CHICAGO (Reuters) - Illinois’ top attorney asked the state supreme court on Thursday to put constitutional challenges to a pension reform law on the fast track by scheduling oral arguments as soon as Jan. 22 and no later than March 10.
Attorney General Lisa Madigan filed a motion to accelerate the state’s appeal of a Nov. 21 Sangamon County Circuit Court judge’s ruling that the law aimed at easing Illinois’ huge pension burden violated protections in the state constitution for public worker retirement benefits.
“A prompt resolution of those issues is critical because the state must either implement the act, or in the alternative, significantly reduce spending and/or raise taxes,” the motion stated.
At stake is an approximately $1 billion cut in Illinois’ contribution to four of its pension systems in fiscal 2016 under the law. Republican Governor-elect Bruce Rauner, who takes office next month, has a Feb. 18 deadline to present a budget to the Democrat-controlled legislature, which has until May 31 to pass the spending plan with simple majority votes. A three-fifths majority vote on bills would be needed after that date to have a budget in place by July 1, the start of fiscal 2016.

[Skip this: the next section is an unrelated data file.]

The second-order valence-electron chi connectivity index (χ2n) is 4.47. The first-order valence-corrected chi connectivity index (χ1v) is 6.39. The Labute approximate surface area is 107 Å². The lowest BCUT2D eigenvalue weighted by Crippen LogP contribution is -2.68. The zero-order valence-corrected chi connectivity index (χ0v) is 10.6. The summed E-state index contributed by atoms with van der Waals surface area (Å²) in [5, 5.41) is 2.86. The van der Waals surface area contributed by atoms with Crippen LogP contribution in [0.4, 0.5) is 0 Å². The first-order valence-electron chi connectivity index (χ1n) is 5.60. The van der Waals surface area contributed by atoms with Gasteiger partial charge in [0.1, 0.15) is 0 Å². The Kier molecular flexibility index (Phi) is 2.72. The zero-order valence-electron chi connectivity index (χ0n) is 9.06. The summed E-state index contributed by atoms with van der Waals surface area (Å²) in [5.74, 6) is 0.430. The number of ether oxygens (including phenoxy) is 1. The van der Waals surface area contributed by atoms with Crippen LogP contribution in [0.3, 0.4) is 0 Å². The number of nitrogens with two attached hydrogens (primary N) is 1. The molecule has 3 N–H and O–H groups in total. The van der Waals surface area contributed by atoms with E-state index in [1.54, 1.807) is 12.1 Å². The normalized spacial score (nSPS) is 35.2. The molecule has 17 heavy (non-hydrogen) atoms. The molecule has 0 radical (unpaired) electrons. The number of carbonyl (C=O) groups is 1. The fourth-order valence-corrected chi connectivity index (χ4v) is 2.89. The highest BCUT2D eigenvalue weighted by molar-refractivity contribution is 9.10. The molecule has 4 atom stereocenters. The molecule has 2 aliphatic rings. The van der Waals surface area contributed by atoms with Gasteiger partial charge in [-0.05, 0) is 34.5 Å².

Illinois has the worst-funded state retirement system, and its huge unfunded pension liability, which hit $104.6 billion at the end of fiscal 2014, has helped pound its credit ratings to the lowest level among states. Rating analysts said on Thursday that the state could face further downgrades if its finances deteriorate more in the coming months.
The reform law was enacted in December 2013 to help save Illinois’ sinking finances. It reduces and suspends cost-of-living increases for pensions, raises retirement ages and limits salaries on which pensions are based. Employees contribute 1 percent less of their salaries toward pensions, while contributions from the state, which has skipped or skimped on its pension payments over the years, are enforceable through the Illinois Supreme Court.
Although the law was slated to take effect on June 1, Sangamon County Court Judge John Belz put it on hold in May, pending his ruling in five consolidated lawsuits brought by public labor unions and retiree groups.
Belz rejected Illinois’ arguments that pensions could be cut to protect the public welfare in an emergency, including the state’s precarious financial situation. He ruled that Illinois made a constitutionally protected promise to its employees concerning their pension benefits.
Reporting by Karen Pierog; Editing by Lisa Shumaker